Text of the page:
Staithes owes its existence to the fishing industry which, in its heyday, employed three hundred men and supported over one hundred boats. The whole village played an active part in the work, helping with repairing nets, baiting hooks and launching boats. When the railway opened in 1885, three trains per week transported Staithes fish to British cities. At the turn of the twentieth century steam trawlers from larger ports killed the locals’ livelihood, until only one full-time fisherman remained in the village.

At the Cod & Lobster pub, we turned on to Church Street and walked the steep uphill climb to join the Cleveland Way. I closed my ears to the complaints and offered the bribe of an ice cream upon our return.  Our legwork was amply rewarded at the top by breath-taking views of the coast and countryside and a spectacular view of the village and the harbour.

From there we continued along to Port Mulgrave, the path drifting dramatically close to the edge of the cliff top revealing continuous evidence of coastal erosion.  The problem is that this coastline really shouldn’t be here at all because it is made up of unconsolidated soft clay and small stones called glacial till that were scooped up from the sea bed by a glacier during the last ice age and dumped here as the ice eventually melted and receded north about ten thousand years ago.  It is just soft clay with the consistency and the look of a crumbly Christmas cake that simply cannot resist the power of the waves.

At Port Mulgrave the cliffs have been scraped away not by erosion but by industrial processes.  There’s a different reason for the existence of Port Mulgrave – ironstone mining, which transformed this part of the coast in the mid-nineteenth century. There were ironstone seams in the coastal rocks laid down between 206 and 150 Million Years ago and the sheltered bay made a good harbour for boats coming to ship the ironstone out to Jarrow. The industry is long gone and little remains of the harbour, but the shoreline at Port Mulgrave stands as a reminder of the industry that once characterised this coast, one hundred years ago there were almost one hundred mines in North Yorkshire.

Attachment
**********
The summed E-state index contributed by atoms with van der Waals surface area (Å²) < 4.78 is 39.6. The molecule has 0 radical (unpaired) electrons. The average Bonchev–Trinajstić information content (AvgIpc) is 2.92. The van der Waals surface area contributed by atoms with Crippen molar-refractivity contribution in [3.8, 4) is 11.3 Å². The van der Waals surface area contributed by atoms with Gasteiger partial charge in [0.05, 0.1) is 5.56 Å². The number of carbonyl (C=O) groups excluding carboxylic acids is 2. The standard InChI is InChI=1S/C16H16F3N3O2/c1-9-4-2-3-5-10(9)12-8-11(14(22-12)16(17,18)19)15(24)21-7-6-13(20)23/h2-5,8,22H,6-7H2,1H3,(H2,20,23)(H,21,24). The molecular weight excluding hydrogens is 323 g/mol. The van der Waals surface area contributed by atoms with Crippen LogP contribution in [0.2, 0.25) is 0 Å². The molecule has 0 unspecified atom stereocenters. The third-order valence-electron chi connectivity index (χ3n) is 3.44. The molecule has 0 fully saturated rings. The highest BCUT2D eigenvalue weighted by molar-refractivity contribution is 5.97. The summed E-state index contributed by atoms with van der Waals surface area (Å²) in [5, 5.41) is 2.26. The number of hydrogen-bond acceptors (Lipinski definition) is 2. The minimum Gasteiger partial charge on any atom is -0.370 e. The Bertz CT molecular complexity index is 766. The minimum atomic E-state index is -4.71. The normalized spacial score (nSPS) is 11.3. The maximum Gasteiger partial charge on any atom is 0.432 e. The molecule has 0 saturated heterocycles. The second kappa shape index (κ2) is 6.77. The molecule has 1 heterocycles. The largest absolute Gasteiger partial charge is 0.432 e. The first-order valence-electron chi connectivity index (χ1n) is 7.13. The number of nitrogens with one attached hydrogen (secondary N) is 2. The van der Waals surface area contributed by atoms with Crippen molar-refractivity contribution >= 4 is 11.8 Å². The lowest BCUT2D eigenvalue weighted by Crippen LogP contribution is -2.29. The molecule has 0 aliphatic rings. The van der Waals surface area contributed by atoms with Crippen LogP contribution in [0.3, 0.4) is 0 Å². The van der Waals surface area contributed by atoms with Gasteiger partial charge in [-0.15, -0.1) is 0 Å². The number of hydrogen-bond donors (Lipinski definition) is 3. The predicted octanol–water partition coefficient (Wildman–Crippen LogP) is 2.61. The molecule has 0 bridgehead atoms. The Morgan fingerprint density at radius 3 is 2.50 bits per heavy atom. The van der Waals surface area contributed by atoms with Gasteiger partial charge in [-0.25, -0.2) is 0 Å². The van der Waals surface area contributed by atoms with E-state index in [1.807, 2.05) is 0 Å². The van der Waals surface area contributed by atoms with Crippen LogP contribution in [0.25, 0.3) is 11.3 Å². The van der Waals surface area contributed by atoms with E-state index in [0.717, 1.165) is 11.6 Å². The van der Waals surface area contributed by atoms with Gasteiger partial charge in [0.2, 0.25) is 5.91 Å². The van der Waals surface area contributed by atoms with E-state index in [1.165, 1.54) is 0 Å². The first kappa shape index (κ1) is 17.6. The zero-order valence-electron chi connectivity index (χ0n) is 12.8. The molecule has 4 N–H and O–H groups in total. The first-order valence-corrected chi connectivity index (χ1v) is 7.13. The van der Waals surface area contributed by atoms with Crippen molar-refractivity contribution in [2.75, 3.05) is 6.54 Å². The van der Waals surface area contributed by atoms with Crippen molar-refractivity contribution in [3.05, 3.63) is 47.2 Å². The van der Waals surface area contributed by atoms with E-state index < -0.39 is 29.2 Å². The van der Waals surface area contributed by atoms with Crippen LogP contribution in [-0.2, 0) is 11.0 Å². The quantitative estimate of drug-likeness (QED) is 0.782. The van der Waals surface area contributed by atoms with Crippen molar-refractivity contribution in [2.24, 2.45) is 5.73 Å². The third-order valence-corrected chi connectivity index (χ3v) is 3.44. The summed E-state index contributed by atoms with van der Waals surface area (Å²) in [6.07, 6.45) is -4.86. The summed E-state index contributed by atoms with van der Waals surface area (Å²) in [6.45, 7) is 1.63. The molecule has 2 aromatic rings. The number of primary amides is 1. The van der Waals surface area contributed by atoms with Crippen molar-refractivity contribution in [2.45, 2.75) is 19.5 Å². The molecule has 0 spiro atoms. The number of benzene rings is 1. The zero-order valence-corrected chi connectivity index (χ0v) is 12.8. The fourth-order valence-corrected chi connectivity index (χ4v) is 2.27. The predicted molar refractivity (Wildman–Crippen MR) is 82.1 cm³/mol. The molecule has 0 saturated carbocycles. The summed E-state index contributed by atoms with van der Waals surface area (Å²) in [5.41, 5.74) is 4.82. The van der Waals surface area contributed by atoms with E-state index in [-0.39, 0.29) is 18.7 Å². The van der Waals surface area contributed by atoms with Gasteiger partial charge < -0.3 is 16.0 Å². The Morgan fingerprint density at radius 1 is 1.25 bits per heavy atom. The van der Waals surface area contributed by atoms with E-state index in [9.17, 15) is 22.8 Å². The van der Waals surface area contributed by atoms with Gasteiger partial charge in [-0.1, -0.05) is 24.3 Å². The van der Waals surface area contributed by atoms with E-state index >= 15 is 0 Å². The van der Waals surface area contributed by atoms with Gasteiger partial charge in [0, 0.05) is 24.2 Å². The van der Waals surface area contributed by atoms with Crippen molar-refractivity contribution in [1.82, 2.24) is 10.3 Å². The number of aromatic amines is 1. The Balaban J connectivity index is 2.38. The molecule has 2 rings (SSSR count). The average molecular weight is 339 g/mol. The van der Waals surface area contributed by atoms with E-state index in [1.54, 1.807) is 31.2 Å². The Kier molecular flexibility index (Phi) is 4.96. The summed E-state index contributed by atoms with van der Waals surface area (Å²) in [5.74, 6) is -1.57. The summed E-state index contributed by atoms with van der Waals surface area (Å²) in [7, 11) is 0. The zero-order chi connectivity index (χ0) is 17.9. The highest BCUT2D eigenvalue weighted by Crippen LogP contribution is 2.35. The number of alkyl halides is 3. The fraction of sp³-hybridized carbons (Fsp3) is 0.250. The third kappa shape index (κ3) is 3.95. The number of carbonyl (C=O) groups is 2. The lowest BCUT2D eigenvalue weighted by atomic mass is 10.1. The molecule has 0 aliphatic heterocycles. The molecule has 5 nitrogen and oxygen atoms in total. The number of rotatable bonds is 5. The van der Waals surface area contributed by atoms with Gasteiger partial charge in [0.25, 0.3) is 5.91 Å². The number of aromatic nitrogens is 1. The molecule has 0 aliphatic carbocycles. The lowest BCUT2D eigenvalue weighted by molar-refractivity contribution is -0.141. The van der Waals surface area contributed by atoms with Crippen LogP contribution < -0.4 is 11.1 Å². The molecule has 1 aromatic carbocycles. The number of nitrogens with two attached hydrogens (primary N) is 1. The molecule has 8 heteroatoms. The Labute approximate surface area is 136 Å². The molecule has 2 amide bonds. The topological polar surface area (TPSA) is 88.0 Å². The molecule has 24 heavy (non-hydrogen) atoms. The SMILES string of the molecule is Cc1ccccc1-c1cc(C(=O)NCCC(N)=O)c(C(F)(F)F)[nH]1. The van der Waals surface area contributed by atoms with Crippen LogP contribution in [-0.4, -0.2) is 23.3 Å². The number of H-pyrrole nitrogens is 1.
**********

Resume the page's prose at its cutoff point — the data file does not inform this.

Rows of domestic properties and individual houses exist on the top of the cliff but Port Mulgrave is now derelict and the port itself is completely gone, destroyed by Royal Engineers during the Second World War to prevent it being used as a landing base for an invading army.

We had walked for just over two miles and I was happy to carry on but the constant complaining was beginning to wear me down so eventually I gave in and we returned by a shorter alternative route back to Staithes where the children remembered my promise of an ice cream.

Later on it started to rain again so we were confined once more to the cottage.  During the night the rain continued and became heavier so I wasn’t too disappointed when morning came, we could pack the suitcases and begin the long drive home.

As you can see,, I have perfected the art of standing on higher ground than my granddaughter…